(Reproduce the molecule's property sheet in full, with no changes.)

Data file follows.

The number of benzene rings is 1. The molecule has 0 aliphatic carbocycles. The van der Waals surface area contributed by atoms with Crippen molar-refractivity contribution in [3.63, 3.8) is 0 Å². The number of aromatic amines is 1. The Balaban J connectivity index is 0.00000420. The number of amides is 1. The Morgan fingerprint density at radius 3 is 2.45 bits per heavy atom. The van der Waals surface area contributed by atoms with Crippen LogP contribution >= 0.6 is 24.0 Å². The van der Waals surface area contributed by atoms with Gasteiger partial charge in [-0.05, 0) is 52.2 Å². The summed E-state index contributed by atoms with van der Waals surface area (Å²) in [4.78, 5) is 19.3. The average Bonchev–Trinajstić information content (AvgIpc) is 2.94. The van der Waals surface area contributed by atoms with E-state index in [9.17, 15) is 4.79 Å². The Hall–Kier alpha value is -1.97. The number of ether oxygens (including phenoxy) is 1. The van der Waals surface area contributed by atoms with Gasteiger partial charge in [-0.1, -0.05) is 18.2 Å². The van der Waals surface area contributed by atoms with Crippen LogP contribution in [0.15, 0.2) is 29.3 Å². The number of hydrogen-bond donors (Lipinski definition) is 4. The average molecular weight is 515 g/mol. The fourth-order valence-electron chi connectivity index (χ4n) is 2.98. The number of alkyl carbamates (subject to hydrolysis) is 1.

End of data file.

The number of benzene rings is 1. The molecule has 0 aliphatic carbocycles. The van der Waals surface area contributed by atoms with Crippen molar-refractivity contribution in [3.63, 3.8) is 0 Å². The number of aromatic amines is 1. The Balaban J connectivity index is 0.00000420. The number of amides is 1. The Morgan fingerprint density at radius 3 is 2.45 bits per heavy atom. The van der Waals surface area contributed by atoms with Crippen LogP contribution >= 0.6 is 24.0 Å². The van der Waals surface area contributed by atoms with Gasteiger partial charge in [-0.05, 0) is 52.2 Å². The summed E-state index contributed by atoms with van der Waals surface area (Å²) in [4.78, 5) is 19.3. The average Bonchev–Trinajstić information content (AvgIpc) is 2.94. The van der Waals surface area contributed by atoms with E-state index in [9.17, 15) is 4.79 Å². The Hall–Kier alpha value is -1.97. The number of ether oxygens (including phenoxy) is 1. The van der Waals surface area contributed by atoms with Gasteiger partial charge in [-0.1, -0.05) is 18.2 Å². The van der Waals surface area contributed by atoms with Crippen LogP contribution in [0.15, 0.2) is 29.3 Å². The number of hydrogen-bond donors (Lipinski definition) is 4. The average molecular weight is 515 g/mol. The fourth-order valence-electron chi connectivity index (χ4n) is 2.98. The number of alkyl carbamates (subject to hydrolysis) is 1.